Over the course of Equal Exchange’s 33-year history, we’ve witnessed a constant stream of mission-driven businesses create waves in their industry, get big, and then … sell out to a faceless corporate behemoth — a Greek tragedy in three acts. Sometimes the early investors demand it. More often, the founders, or whoever happen to hold the keys to the place at that moment, are given an offer they can’t refuse: take the piles of cash or get crushed by their cutthroat competitors. The generous ones spread some of the bounty to the workers. The committed ones try to negotiate a way for the mission to live on, but frankly, we’ve never seen that work out over the long term. A few years later, most will confess that the money wasn’t worth it.
So, how has Equal Exchange avoided this fate for over three decades while growing into one of the largest and most successful worker-owned co-operatives in the country? To think that it was because we’re purer of heart and resistant to temptation would be hubris. And we know what the Greek Gods did to those who suffered from that.
Two clues lie in another kind of Greek story, that of Ulysses, hero of the Odyssey. During his adventures returning home from the Trojan War, Ulysses wanted to hear the Sirens, whose glorious singing had the unfortunate effect of causing sailors to crash on the rocks. But first Ulysses ordered his men to bind him to the mast of his ship and fill their ears with beeswax. When Ulysses heard the Siren’s song, his crew ignored his orders to crash until they were out of danger.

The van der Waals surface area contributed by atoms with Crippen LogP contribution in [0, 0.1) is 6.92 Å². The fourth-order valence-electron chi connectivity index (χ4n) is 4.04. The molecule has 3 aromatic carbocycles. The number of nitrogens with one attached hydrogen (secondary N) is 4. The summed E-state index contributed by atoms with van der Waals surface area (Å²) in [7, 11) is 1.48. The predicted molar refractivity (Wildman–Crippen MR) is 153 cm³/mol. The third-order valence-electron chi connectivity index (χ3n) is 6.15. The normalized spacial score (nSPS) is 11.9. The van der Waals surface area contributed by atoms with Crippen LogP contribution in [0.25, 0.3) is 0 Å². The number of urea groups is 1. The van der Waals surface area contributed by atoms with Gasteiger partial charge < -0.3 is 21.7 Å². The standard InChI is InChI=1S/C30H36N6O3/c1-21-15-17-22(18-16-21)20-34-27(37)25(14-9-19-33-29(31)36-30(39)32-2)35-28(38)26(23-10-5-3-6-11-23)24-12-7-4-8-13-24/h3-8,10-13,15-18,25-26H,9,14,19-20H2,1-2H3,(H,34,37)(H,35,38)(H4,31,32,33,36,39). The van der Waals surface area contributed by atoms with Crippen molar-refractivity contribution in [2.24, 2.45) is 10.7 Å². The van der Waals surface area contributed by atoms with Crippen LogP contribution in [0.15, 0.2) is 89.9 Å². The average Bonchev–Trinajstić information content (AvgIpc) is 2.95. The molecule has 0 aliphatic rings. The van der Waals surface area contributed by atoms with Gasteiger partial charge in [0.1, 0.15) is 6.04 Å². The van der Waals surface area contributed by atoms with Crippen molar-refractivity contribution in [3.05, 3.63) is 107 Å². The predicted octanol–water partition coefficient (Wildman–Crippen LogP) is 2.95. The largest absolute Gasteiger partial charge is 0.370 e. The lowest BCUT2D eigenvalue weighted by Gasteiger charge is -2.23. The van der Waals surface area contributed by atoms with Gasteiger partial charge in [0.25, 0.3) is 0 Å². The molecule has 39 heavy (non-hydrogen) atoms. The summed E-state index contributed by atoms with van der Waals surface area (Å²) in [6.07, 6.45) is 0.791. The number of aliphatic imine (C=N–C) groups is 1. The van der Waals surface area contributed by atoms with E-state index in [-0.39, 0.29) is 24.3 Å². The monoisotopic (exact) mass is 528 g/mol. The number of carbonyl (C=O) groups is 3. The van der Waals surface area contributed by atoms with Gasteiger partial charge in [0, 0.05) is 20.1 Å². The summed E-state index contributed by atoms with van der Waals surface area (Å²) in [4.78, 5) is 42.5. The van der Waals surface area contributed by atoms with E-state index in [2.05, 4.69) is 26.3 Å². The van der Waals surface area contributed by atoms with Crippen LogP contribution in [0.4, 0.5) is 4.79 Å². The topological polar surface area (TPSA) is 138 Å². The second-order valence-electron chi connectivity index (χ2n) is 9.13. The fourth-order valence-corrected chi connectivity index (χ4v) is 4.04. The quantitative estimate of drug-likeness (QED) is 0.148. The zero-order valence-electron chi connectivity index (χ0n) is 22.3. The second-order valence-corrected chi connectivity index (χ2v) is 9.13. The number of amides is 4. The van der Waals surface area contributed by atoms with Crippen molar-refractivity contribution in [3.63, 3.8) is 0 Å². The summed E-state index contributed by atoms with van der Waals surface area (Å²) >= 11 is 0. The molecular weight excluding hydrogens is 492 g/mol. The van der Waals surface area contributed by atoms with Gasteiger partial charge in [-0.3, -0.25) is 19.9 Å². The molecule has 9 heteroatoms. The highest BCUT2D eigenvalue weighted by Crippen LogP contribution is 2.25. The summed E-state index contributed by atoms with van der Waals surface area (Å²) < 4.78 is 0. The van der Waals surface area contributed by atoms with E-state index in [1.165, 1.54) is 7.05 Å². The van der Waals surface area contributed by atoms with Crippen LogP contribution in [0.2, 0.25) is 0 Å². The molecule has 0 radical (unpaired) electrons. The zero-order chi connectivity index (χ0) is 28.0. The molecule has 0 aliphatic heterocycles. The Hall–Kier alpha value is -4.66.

It turns out that there are plenty of investors and lenders happy to take a supporting role knowing that we’ve prevented ourselves from selling our company, and our mission, to the highest bidder.
Early on, the worker/owners of Equal Exchange recognized the dangers of sailing a social mission-driven company in cold capitalist waters. Instead of beeswax and rope, we added a clause to our bylaws that says that all net proceeds from a sale are to be donated to another Fair Trade company. If we ever took that offer too big to refuse, we wouldn’t get to keep any of the money.
Does this mean we can’t grow? Hardly. With our innovative use of non-voting preferred stock, we’ve raised over $17 million in outside capital and millions more in loans, with plenty more available should we need it. It turns out that there are plenty of investors and lenders happy to take a supporting role knowing that we’ve prevented ourselves from selling our company, and our mission, to the highest bidder. This model allows us to use capital as a tool, rather than have it control our company.
These two elements, our “No Sell Out” clause and our co-operative capital model, have helped us protect our company’s social mission from those otherwise “unrefusable” offers. If others want to sail in the same dangerous waters without ending in tragedy, they would do well to follow our example.
Daniel Fireside is the capital coordinator for Equal Exchange.